CLEMSON, SC — October 20, 2008 – Candidates who make college campuses part of the campaign trail may as well stay away from the math and physical science departments. The voters are elsewhere, according to a study by Lamont A. Flowers, executive director of Clemson University’s Charles H. Houston Center for the Study of the Black Experience in Education.
Flowers, Distinguished Professor of Educational Leadership, focused his study on which African-American students, by major, were likely to register and vote.
While math and physical science majors were the least likely to vote among African-American students, business and management majors were the most likely to take part in the election process. Almost 20 percent — 19.5 — of the business and management students were registered to vote and 20.5 percent have voted. Among math majors, 0.3 percent were registered to vote and 0.2 percent have voted, while among physical science majors only 0.3 percent were registered and 0.3 percent have voted.
Details of the report are available at the Houston Center’s Web site.
The numbers for all students were similar, with undeclared majors being more likely to vote (21 percent were registered), followed by students majoring in business and management (16 percent registered). In the total student sample, math (0.5 percent) and physical science (0.6 percent) majors were least likely to register and vote in an election.
“It makes you wonder if we’re doing anything from a positive or negative or neutral standpoint within the various curricula that have an impact on political engagement. It makes you wonder why some of them are not involved, such as social science majors where you find political science,” Flowers said.
Among social and behavioral science majors, 5.7 percent of African Americans were registered to vote.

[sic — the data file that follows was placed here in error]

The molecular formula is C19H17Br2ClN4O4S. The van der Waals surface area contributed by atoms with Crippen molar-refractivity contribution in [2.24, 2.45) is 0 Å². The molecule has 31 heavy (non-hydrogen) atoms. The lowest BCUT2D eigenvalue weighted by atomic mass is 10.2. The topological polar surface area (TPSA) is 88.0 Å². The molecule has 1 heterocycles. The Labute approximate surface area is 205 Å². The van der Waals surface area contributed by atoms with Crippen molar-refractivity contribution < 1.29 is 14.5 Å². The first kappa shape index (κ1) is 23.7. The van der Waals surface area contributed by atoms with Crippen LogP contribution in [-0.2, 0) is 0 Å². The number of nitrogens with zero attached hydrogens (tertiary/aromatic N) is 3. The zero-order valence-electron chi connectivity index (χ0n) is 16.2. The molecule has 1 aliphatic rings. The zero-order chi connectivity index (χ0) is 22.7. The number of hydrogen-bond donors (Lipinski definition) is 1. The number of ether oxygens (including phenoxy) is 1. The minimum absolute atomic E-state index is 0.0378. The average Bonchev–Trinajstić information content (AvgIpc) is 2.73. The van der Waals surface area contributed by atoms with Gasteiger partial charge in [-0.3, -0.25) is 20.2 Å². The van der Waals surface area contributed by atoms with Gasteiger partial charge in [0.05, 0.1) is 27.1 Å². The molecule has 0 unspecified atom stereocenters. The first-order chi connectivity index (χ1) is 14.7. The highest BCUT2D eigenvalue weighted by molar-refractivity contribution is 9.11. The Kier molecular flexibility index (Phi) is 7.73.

The numbers were mined from the 2004 National Postsecondary Student Aid Study, a nationally representative database that contains a variety of information regarding college students, Flowers said.
“I think the findings were noteworthy and need to be discussed,” Flowers said. “This is more about political engagement — not just voting — and of course political engagement is key to democracy.”
Flowers noted that a number of college students have not reached voting age when they arrive on campus and many may not register until an election nears.
Still, participation among the registered voters is high as the percentages of students who registered to vote are almost identical to those who have actually voted.
“It shows that those efforts to get young people registered pay off. If you can get them to register, they vote,” Flowers said.
When Flowers focused on the African-American student data, he found that students majoring in health fields were the second most likely group of voters, with 16.6 percent registered, followed by undeclared students or those not in a degree program, at 15.2 percent. With 2.6 percent registered to vote, vocational and technical majors were near the math and physical science majors at the bottom of the participation ladder.
The Charles H. Houston Center conducts research, produces scholarship, implements programs and serves as an information source on issues pertaining to the black experience in education in South Carolina and across the country. The center is based in the Eugene T. Moore School of Education.
For more information go to: http://www.clemson.edu.